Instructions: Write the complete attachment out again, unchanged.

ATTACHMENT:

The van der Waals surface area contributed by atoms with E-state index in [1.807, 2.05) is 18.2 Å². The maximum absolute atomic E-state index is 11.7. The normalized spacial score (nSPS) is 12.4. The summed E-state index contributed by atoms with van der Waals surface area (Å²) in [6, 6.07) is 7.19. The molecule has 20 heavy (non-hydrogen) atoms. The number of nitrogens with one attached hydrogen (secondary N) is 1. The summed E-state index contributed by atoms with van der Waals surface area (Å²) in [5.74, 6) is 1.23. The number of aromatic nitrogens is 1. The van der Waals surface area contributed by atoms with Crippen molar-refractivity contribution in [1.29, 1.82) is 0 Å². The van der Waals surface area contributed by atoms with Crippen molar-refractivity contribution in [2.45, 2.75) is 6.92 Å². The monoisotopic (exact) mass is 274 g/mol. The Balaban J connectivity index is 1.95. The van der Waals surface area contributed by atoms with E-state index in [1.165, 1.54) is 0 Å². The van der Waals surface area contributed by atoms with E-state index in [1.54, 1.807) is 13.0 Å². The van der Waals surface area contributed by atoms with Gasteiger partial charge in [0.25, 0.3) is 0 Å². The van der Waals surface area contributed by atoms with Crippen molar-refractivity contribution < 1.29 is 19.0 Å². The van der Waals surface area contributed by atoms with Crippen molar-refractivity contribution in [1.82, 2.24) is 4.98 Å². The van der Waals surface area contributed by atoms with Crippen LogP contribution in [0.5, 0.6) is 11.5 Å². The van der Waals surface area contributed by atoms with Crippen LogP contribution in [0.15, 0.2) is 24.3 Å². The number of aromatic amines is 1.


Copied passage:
The van der Waals surface area contributed by atoms with E-state index in [1.807, 2.05) is 18.2 Å². The maximum absolute atomic E-state index is 11.7. The normalized spacial score (nSPS) is 12.4. The summed E-state index contributed by atoms with van der Waals surface area (Å²) in [6, 6.07) is 7.19. The molecule has 20 heavy (non-hydrogen) atoms. The number of nitrogens with one attached hydrogen (secondary N) is 1. The summed E-state index contributed by atoms with van der Waals surface area (Å²) in [5.74, 6) is 1.23. The number of aromatic nitrogens is 1. The van der Waals surface area contributed by atoms with Crippen molar-refractivity contribution in [1.29, 1.82) is 0 Å². The van der Waals surface area contributed by atoms with Crippen molar-refractivity contribution in [2.45, 2.75) is 6.92 Å². The monoisotopic (exact) mass is 274 g/mol. The Balaban J connectivity index is 1.95. The van der Waals surface area contributed by atoms with E-state index in [1.165, 1.54) is 0 Å². The van der Waals surface area contributed by atoms with E-state index in [1.54, 1.807) is 13.0 Å². The van der Waals surface area contributed by atoms with Gasteiger partial charge in [0.25, 0.3) is 0 Å². The van der Waals surface area contributed by atoms with Crippen molar-refractivity contribution < 1.29 is 19.0 Å². The van der Waals surface area contributed by atoms with Crippen molar-refractivity contribution in [1.82, 2.24) is 4.98 Å². The van der Waals surface area contributed by atoms with Crippen LogP contribution in [0.5, 0.6) is 11.5 Å². The van der Waals surface area contributed by atoms with Crippen LogP contribution in [0.15, 0.2) is 24.3 Å². The number of aromatic amines is 1.